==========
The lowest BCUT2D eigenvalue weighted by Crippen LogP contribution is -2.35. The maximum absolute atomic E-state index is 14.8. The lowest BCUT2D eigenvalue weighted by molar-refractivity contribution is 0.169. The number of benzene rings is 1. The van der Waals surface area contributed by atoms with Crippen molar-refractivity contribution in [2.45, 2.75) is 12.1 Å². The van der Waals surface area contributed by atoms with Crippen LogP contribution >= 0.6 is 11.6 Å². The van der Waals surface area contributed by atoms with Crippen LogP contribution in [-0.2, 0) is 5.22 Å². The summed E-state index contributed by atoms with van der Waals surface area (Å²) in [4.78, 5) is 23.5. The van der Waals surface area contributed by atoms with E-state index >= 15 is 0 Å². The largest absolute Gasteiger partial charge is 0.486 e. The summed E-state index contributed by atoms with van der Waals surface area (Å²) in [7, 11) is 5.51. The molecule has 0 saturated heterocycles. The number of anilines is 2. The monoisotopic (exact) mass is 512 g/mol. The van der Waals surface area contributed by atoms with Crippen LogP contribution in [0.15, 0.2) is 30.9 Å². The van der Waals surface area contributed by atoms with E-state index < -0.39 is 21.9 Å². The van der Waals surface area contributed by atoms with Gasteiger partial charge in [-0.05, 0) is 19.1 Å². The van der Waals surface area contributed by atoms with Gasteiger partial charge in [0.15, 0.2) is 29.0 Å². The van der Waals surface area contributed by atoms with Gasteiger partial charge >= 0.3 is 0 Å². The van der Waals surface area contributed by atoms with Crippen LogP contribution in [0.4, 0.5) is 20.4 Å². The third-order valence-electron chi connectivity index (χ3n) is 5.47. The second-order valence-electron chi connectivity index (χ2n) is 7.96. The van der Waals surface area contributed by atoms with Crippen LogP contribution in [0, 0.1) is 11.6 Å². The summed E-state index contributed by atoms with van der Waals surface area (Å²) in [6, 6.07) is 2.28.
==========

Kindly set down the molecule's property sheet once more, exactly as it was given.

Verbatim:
The lowest BCUT2D eigenvalue weighted by Crippen LogP contribution is -2.35. The maximum absolute atomic E-state index is 14.8. The lowest BCUT2D eigenvalue weighted by molar-refractivity contribution is 0.169. The number of benzene rings is 1. The van der Waals surface area contributed by atoms with Crippen molar-refractivity contribution in [2.45, 2.75) is 12.1 Å². The van der Waals surface area contributed by atoms with Crippen LogP contribution >= 0.6 is 11.6 Å². The van der Waals surface area contributed by atoms with Crippen LogP contribution in [-0.2, 0) is 5.22 Å². The summed E-state index contributed by atoms with van der Waals surface area (Å²) in [4.78, 5) is 23.5. The van der Waals surface area contributed by atoms with E-state index >= 15 is 0 Å². The largest absolute Gasteiger partial charge is 0.486 e. The summed E-state index contributed by atoms with van der Waals surface area (Å²) in [7, 11) is 5.51. The molecule has 0 saturated heterocycles. The number of anilines is 2. The monoisotopic (exact) mass is 512 g/mol. The van der Waals surface area contributed by atoms with Crippen LogP contribution in [0.15, 0.2) is 30.9 Å². The van der Waals surface area contributed by atoms with E-state index < -0.39 is 21.9 Å². The van der Waals surface area contributed by atoms with Gasteiger partial charge in [-0.05, 0) is 19.1 Å². The van der Waals surface area contributed by atoms with Gasteiger partial charge in [0.15, 0.2) is 29.0 Å². The van der Waals surface area contributed by atoms with Gasteiger partial charge >= 0.3 is 0 Å². The van der Waals surface area contributed by atoms with Crippen LogP contribution in [0.4, 0.5) is 20.4 Å². The third-order valence-electron chi connectivity index (χ3n) is 5.47. The second-order valence-electron chi connectivity index (χ2n) is 7.96. The van der Waals surface area contributed by atoms with Crippen LogP contribution in [0, 0.1) is 11.6 Å². The summed E-state index contributed by atoms with van der Waals surface area (Å²) in [6, 6.07) is 2.28.